Bonus Materials Rating: 4.75 (out of 5)
“Shrek” was a 2001 CG animated film that turned out to be one major success, both receiving critical acclaim in reviews as well as in terms of its financial return at the box office. The film is said to have been made on a 60 million dollar budget. It would end up grossing 487 million worldwide theatrically. That turned out to be one excellent investment, for the studio, and the film really helped CG animation catch popularity along with two particular films from another studio [Pixar] releasing CG animated films as well at this time. Shrek also was the winner of the very first “Best Animated Feature” at The Oscars (Academy Awards) back in 2002 — a category that was introduced that year.
Shrek would go on to have a total of three direct sequels with “Shrek 2” (2005), “Shrek the Third” (2007), and “Shrek Forever After” (2010). There also was a spin-off film “Puss in Boots” (2011), which is set to be getting a sequel in 2022 — according to IMDb.
In terms of video quality, this makes for one very impressive 2K upconversion of a CG animated film twenty years in age. Sure, some scenes may look a tad bit dated and the animation is a little bit rough around the edges at times, but it still makes for some of the very same “eye candy” to show off a display as it did back in the DVD and Blu-ray days. It’s close to perfect and by far probably the best this film is going to ever look. This 4K release is a definite upgrade visually and the addition of HDR10 makes for some very realistic lighting and more accurate colors as well as even textures.
In terms of audio quality, you get a new sound mix here with DTS:X immersive sound this time around in comparison to the original Blu-ray. Is that a good thing, getting the addition of height channel speakers, and did they make correct use of them enough to do an already impressive surround sound mix justice? Well, that’s up for some debate, but I personally found it to be enough of an improvement to say, yes it’s doing the film justice and was worth being upgraded to the newer sound format. I still do love the original surround mix though, I’m not going to lie, and I wish it had been included here as an option in the Dolby TrueHD format. Sorry, DTS.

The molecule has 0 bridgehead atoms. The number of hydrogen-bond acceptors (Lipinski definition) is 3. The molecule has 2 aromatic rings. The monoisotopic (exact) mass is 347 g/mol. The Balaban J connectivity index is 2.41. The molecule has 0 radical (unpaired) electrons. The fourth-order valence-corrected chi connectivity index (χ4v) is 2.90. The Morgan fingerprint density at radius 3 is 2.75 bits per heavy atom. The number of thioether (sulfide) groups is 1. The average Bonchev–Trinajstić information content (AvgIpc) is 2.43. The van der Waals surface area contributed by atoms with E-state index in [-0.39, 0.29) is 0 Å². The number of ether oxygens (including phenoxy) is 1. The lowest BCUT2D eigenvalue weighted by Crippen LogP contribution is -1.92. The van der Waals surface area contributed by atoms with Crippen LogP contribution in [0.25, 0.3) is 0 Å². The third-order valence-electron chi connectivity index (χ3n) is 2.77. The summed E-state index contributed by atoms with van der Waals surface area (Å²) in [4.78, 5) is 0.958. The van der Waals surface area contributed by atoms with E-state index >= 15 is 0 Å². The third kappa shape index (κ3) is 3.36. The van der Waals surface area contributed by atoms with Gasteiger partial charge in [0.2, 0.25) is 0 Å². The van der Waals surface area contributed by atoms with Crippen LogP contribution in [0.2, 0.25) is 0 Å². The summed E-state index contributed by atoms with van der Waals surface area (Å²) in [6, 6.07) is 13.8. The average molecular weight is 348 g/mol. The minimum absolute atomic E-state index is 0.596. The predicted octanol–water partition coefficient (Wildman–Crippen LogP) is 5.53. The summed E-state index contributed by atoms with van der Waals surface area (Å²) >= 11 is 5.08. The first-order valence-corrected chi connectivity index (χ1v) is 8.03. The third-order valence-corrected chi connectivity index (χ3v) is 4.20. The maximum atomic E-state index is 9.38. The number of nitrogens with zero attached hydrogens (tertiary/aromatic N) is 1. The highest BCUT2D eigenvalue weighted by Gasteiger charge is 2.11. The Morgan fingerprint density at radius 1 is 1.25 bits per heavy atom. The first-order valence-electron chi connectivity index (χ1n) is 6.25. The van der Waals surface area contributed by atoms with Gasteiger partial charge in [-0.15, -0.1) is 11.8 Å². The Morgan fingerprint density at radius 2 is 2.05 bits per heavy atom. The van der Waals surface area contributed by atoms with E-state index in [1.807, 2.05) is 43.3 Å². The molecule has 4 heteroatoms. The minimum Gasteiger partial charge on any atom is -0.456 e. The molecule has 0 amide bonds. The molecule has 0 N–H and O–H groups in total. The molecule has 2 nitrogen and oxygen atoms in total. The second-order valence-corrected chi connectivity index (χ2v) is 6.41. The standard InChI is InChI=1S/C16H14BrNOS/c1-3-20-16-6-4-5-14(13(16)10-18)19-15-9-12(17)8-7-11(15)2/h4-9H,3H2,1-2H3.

Finally, this release comes with all of the original extras you had over on the original 2010 Blu-ray release on both the 4K and Blu-ray. Plus, there’s a bonus Blu-ray which includes a plethora of animated shorts and TV episodes that all feature characters from the franchise. This all totals up to well over 4 hours in runtime and is sure to leave fans of the film busy after they’ve finished watching the new 4K presentation. All and all, “Shrek” in its debut to 4K UHD Blu-ray makes for a recommended upgrade.
In terms of 4K UHD Blu-ray release, this gets:
4.75 (out of 5) for video quality
4.75 (out of 5) for audio quality
4.75 (out of 5) for bonus materials